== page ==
[G.R. No. 3862. September 6, 1909. ]
JUAN G. BOSQUE, Plaintiff-Appellant, v. YU CHIPCO, Defendant-Appellee.
Juan G. Bosque in his own behalf.
J. F. Boomer for Appellee.
1. CONTRACT; CONCLUSIVENESS OF JUDGMENT. — In an action upon a contract, if by the terms of the judgment the parties must necessarily be absolved from any further action or liability upon said contract, no error is committed under the provisions of article 1124 of the Civil Code if the court fails to pronounce expressly that the parties are absolved from further liability.
2. BUILDING CONTRACT; LIABILITY OF CONTRACTORS; DAMAGES. — In an action for damages against a building contractor for the destruction of the building due to defects in the construction, it must be shown, before damages will be allowed, that the destruction was due to defects in the construction. (Choy v. Heredia, 12 Phil. Rep., 259.)
D E C I S I O N
From an examination of the record it appears that on or about the 1st day of August, 1905, the plaintiff and defendant entered into a contract by which the latter was to construct a house for the former and to complete the same within a period of four months after the contract was signed and delivered. The construction of the house was actually commenced. The plaintiff made some changes in and additions to the original plans of the house, which changes were agreed to by the defendant, and a new contract was made relating thereto. It appears that the defendant was prevented from continuing his work upon the house for the reason that the plaintiff had not secured a proper permit to make the additions from the authorities of the city of Manila. By reason of the failure of the plaintiff to obtain a permit to make the said changes and additions, the defendant was delayed for several weeks. For the construction of the house the plaintiff had furnished several pieces of timber, alleged to be worth P132. The defendant proved that he had expended in labor and money upon the additions made to the house the sum of P500. Under the first agreement the plaintiff was to make four equal payments for the construction of the house, each payment to be made when the house was in a certain state of completion. The evidence is very conflicting with reference to the state of completion at the time when the present differences arose between the parties. The evidence, however, sustains one fact beyond question, and that is that it had certainly passed the state of completion when the plaintiff was to make the first payment upon the original contract. The plaintiff does not allege nor attempt to prove that he made any payments whatever upon the original contract, nor any payments whatever upon the second contract for the additions to the original building.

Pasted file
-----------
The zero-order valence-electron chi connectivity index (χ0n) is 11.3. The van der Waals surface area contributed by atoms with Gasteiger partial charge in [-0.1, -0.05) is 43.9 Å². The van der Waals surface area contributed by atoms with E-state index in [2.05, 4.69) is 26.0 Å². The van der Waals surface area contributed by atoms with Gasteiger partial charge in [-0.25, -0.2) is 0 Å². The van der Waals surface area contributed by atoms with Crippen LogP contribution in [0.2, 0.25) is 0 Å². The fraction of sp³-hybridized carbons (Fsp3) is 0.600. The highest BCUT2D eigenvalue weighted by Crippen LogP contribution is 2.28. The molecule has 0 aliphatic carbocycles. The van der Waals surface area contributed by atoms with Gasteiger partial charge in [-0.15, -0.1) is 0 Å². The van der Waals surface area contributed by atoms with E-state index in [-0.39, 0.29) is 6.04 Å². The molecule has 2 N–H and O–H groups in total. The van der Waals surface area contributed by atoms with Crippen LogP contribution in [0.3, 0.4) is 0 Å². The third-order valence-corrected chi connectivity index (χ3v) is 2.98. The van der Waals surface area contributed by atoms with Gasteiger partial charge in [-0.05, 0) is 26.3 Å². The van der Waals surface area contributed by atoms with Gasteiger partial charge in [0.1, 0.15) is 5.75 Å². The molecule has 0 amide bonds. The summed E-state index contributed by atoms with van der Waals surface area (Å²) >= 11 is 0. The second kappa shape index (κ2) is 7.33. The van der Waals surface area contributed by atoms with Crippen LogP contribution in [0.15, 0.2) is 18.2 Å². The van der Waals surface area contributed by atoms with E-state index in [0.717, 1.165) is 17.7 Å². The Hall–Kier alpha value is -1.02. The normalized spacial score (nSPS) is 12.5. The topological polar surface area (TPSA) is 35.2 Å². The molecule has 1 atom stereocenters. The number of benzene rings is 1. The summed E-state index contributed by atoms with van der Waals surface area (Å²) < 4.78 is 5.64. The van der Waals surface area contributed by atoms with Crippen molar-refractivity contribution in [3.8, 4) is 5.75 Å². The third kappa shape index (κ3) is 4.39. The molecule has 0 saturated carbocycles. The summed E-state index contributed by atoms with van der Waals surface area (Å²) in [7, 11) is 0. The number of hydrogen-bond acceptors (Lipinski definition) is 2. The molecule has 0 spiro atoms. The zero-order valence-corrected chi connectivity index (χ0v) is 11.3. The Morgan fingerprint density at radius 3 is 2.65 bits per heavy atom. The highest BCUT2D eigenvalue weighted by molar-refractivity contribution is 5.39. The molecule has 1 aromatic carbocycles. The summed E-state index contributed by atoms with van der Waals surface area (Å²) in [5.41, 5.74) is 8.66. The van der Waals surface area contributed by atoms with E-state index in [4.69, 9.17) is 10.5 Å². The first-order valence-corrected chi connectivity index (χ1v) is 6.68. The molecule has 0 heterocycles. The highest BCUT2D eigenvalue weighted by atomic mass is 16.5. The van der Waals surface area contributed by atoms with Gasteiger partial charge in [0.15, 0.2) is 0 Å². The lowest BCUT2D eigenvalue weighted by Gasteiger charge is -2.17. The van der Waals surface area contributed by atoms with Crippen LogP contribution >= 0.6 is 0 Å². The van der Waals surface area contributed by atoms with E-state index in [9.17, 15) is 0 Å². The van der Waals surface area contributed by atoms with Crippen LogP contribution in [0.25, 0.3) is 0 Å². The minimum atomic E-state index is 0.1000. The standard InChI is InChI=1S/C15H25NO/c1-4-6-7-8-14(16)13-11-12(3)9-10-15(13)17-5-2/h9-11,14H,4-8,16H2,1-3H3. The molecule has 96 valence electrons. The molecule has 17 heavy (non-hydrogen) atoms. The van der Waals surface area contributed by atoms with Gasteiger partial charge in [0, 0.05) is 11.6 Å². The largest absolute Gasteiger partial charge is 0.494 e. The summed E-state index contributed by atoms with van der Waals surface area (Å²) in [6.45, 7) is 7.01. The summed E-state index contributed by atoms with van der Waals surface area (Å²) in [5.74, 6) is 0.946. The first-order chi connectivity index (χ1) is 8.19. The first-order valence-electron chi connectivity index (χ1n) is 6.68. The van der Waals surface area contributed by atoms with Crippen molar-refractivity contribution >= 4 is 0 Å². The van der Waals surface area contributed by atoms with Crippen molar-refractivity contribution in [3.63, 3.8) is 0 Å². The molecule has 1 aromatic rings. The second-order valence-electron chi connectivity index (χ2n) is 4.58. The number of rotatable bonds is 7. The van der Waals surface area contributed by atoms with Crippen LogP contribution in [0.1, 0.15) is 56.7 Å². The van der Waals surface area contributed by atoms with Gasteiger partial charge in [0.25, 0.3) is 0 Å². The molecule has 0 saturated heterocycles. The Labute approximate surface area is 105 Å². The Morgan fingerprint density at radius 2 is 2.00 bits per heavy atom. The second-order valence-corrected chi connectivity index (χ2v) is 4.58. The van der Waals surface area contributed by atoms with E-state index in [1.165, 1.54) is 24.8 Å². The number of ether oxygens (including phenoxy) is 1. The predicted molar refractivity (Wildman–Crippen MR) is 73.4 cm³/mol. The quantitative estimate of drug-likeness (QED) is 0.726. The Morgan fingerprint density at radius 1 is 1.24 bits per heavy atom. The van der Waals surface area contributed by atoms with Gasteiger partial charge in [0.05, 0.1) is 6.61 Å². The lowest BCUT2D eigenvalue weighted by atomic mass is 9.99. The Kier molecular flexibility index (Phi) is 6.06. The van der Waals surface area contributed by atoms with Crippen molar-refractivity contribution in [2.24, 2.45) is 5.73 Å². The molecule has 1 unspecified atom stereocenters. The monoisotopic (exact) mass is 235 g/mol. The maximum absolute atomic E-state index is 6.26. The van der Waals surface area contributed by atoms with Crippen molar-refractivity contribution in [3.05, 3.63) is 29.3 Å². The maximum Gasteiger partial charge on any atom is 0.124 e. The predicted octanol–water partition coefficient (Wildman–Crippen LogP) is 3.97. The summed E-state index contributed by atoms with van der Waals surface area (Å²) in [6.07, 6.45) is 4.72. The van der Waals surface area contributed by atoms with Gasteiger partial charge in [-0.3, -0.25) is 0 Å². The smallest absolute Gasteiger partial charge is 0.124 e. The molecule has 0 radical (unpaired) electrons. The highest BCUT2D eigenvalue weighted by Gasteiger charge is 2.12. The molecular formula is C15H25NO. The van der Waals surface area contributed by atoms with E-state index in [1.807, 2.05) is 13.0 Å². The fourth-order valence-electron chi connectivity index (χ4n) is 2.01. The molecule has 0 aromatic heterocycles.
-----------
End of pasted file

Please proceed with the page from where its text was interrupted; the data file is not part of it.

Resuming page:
The defendant alleges and proves that by reason of the fact that the plaintiff failed to make the payments in accordance with the terms of the contract, that he was unable to proceed with the construction of the house. The plaintiff attempted to prove that the material used by the defendant in the construction of the house was not of the class which he contracted to furnish. The defendant’s witnesses all testified that the material was of the kind and character contracted to be supplied. Finally the house was totally destroyed by a baguio before its completion. On the 19th of December, 1906, the plaintiff commenced the present action for the purpose of recovering of the defendant the sum of P132, the value of the said pieces of material furnished by him to the defendant, and the sum of P600 damages for failure of the defendant to complete the house within the period of four months provided for in the first contract. The defendant answered the said complaint, denied really all of the material allegations of the complaint, set out the original contract. alleged the new contract and the fact that the plaintiff had refused to make payments in accordance with the terms of the contract, and asked for a judgment against the plaintiff in the sum of P1,928.56.